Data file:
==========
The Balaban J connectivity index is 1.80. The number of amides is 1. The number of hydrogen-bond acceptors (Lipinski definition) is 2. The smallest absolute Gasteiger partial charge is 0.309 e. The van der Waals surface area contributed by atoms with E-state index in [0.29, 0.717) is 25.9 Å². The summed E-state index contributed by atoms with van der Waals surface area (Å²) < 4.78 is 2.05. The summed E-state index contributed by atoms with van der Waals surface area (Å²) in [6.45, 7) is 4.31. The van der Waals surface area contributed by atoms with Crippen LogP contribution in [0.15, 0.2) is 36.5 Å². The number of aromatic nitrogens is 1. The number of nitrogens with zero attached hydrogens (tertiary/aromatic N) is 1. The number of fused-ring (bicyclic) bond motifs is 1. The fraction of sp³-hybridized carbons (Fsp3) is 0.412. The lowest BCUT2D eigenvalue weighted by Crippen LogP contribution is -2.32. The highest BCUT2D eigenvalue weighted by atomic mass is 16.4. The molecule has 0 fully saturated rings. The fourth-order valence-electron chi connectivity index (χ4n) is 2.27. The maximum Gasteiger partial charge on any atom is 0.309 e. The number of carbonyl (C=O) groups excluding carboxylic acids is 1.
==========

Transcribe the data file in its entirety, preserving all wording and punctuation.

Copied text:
The Balaban J connectivity index is 1.80. The number of amides is 1. The number of hydrogen-bond acceptors (Lipinski definition) is 2. The smallest absolute Gasteiger partial charge is 0.309 e. The van der Waals surface area contributed by atoms with E-state index in [0.29, 0.717) is 25.9 Å². The summed E-state index contributed by atoms with van der Waals surface area (Å²) < 4.78 is 2.05. The summed E-state index contributed by atoms with van der Waals surface area (Å²) in [6.45, 7) is 4.31. The van der Waals surface area contributed by atoms with Crippen LogP contribution in [0.15, 0.2) is 36.5 Å². The number of aromatic nitrogens is 1. The number of nitrogens with zero attached hydrogens (tertiary/aromatic N) is 1. The number of fused-ring (bicyclic) bond motifs is 1. The fraction of sp³-hybridized carbons (Fsp3) is 0.412. The lowest BCUT2D eigenvalue weighted by Crippen LogP contribution is -2.32. The highest BCUT2D eigenvalue weighted by atomic mass is 16.4. The molecule has 0 fully saturated rings. The fourth-order valence-electron chi connectivity index (χ4n) is 2.27. The maximum Gasteiger partial charge on any atom is 0.309 e. The number of carbonyl (C=O) groups excluding carboxylic acids is 1.